We are halfway through the first month of the new year, and oil’s bull run is showing no signs of slowing. Oil futures have vaulted 12% in the first two trading weeks of the new year, boosted by several catalysts, including supply constraints, worries of a Russian attack on neighboring Ukraine, and growing signs the Omicron variant won’t be as disruptive as feared.
Brent crude futures settled $1.59, or 1.9%, higher in Friday’s session at a 2-1/2-month high of $86.06 a barrel, gaining 5.4% in the week, while U.S. West Texas Intermediate crude gained $1.70, or 2.1%, to $83.82 per barrel, rising 6.3% in the week. Both Brent and WTI futures have now entered overbought territory for the first time since late October.
“People looking at the big picture realize that the global supply versus demand situation is very tight and that’s giving the market a solid boost,” Phil Flynn, senior analyst at Price Futures Group, has told Reuters.
“When you consider that OPEC+ is still nowhere near pumping to its overall quota, this narrowing cushion could turn out to be the most bullish factor for oil prices over the coming months,” PVM analyst Stephen Brennock has said.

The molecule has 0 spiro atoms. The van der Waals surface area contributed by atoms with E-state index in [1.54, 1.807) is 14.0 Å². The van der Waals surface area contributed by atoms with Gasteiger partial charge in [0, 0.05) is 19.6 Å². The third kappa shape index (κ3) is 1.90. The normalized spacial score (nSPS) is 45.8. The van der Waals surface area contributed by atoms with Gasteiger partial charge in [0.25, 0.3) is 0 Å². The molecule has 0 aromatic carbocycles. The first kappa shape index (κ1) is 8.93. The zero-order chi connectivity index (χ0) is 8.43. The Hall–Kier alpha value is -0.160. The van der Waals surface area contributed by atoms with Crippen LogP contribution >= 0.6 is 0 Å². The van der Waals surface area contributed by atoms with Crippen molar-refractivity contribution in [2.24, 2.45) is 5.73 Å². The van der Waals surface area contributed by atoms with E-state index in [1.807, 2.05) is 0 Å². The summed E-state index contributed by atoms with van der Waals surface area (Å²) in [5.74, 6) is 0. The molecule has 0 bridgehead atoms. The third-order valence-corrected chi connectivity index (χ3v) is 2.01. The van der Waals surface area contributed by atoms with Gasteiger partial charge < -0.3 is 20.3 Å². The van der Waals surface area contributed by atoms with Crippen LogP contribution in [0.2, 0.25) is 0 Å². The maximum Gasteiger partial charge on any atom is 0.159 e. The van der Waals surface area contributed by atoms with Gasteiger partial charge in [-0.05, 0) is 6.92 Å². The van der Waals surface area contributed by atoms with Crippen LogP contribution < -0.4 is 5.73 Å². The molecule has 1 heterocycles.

Indeed, several banks have forecast oil prices of $100 a barrel this year, with demand expected to outstrip supply, thanks in large part to OPEC’s limited capacity.
Morgan Stanley predicts that Brent crude will hit $90 a barrel in the third quarter of this year, while JPMorgan has forecast oil to hit $125 a barrel this year and $150 in 2023. Meanwhile, Rystad Energy’s senior vice-president of analysis, Claudio Galimberti, says if OPEC was disciplined and wanted to keep the market tight, it could boost prices to $100.
OPEC+ has lately come under pressure to ramp up production at a faster clip from several quarters, including the Biden administration so as to ease supply shortages and rein in spiraling oil prices. But the organization is scared of spoiling the oil price party by making any sudden or big moves with last year’s oil price collapse still fresh on its mind.
But maybe we have been overestimating how much power the cartel has to jack up production on the fly.